A Tale of One City: Why the Toronto Raptors Can't Keep Their Stars

Aaron CarruthContributor IApril 17, 2009

Something is wrong with the Toronto Raptors.

To the most casual of NBA observers, this statement is fairly obvious. Their inability to win consistently can be attributed to any number of their current deficiencies.

The failures of the 2008-09 season, however, are based upon something far more complex and deep-rooted than simple lack of talent, effort, or effective coaching.

To date, the Raptors have claimed victory in only one playoff series. A series won seven seasons ago.  At 33-49, the Raptors have just posted their ninth season below the .500 mark. Moreover, fans are now being confronted with an even more disturbing dilemma; the tenuous state of Chris Bosh’s future in Toronto.

To be clear, this article will not argue whether or not Chris Bosh will leave before or after his contract expires in 2010.  Rather, Bosh’s situation serves as a mere microcosm to a greater force that seems to be working against the Toronto Raptors organization; the city of Toronto. 

The main problem that led me to this conclusion was a simple stat—the Toronto Raptors can’t keep anyone on their team for more than five consecutive years.

The next logical question has to be: Why is this happening?

To clarify, the claim that no player has played in Toronto for five or more successive seasons is not entirely accurate. Since the franchise’s inception, the Raptors have had an underwhelming five players who have played five or more consecutive seasons in Toronto: Alvin Williams (nine), Morris Peterson (seven), Vince Carter (six), Doug Christie (five), and most recently, Chris Bosh (six).  Of those five players, only one is currently in Toronto.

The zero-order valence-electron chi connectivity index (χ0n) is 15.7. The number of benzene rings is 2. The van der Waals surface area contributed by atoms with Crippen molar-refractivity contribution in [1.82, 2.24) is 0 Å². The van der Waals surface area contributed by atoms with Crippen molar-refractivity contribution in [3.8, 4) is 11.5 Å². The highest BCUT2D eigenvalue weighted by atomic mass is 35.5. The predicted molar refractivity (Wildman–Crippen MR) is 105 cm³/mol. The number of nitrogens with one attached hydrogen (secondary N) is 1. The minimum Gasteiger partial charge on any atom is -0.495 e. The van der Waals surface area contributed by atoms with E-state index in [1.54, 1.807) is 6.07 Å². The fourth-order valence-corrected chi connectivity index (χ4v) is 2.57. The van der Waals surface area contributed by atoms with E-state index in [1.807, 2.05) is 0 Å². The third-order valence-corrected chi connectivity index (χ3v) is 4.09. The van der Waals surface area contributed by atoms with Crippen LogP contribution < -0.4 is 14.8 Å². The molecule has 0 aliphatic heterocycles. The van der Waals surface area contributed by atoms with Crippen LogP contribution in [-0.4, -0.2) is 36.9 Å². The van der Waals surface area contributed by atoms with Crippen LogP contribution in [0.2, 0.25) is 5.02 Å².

The Raptors were able to squeeze six seasons out of Vince Carter, at one point enjoying three straight playoff appearances and their sole playoff victory. In the end, his superhuman potential and star qualities were overshadowed by his melancholy attitude and a string of questionable injuries.

Then there is the alarming laundry list of disgruntled stars, who prematurely departed on the quickest train heading south of the border. Toronto lost Marcus Camby after two seasons, Tracy McGrady after three, and by now, most people have forgotten that Chauncey Billups spent but a single season with the Raptors. 

Toronto’s first draft pick and ‘Rookie of the Year’ winner Damon Stoudamire stayed for the duration of his rookie contract but left at the first opportunity having logged just three seasons of play.

With this kind of track record, Toronto cannot expect any kind of tangible, consistent success.

Consider for a moment, the San Antonio Spurs. With eleven straight trips to the postseason, four of which resulted in NBA championships, the Spurs are the measuring stick for both consistency and success.